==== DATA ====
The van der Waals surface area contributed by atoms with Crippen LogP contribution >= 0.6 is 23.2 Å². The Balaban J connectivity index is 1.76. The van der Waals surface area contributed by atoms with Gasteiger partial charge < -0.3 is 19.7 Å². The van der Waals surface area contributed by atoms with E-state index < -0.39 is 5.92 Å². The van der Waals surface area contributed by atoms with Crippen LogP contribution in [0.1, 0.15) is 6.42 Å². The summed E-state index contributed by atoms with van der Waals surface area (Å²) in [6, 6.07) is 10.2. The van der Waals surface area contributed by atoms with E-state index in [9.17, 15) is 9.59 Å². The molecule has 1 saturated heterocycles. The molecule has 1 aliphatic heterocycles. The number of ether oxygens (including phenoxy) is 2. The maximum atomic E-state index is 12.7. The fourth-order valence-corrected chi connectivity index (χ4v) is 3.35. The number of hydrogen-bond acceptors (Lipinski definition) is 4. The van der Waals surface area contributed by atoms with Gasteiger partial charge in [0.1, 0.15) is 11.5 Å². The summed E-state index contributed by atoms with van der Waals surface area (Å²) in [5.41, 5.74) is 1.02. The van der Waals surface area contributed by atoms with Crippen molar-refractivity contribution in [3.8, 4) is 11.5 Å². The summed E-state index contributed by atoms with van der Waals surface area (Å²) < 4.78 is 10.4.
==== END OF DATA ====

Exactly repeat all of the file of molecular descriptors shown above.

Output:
The van der Waals surface area contributed by atoms with Crippen LogP contribution >= 0.6 is 23.2 Å². The Balaban J connectivity index is 1.76. The van der Waals surface area contributed by atoms with Gasteiger partial charge < -0.3 is 19.7 Å². The van der Waals surface area contributed by atoms with E-state index < -0.39 is 5.92 Å². The van der Waals surface area contributed by atoms with Crippen LogP contribution in [0.1, 0.15) is 6.42 Å². The summed E-state index contributed by atoms with van der Waals surface area (Å²) in [6, 6.07) is 10.2. The van der Waals surface area contributed by atoms with E-state index in [9.17, 15) is 9.59 Å². The molecule has 1 saturated heterocycles. The molecule has 1 aliphatic heterocycles. The number of ether oxygens (including phenoxy) is 2. The maximum atomic E-state index is 12.7. The fourth-order valence-corrected chi connectivity index (χ4v) is 3.35. The number of hydrogen-bond acceptors (Lipinski definition) is 4. The van der Waals surface area contributed by atoms with Gasteiger partial charge in [0.1, 0.15) is 11.5 Å². The summed E-state index contributed by atoms with van der Waals surface area (Å²) in [5.41, 5.74) is 1.02. The van der Waals surface area contributed by atoms with Crippen molar-refractivity contribution in [3.8, 4) is 11.5 Å². The summed E-state index contributed by atoms with van der Waals surface area (Å²) < 4.78 is 10.4.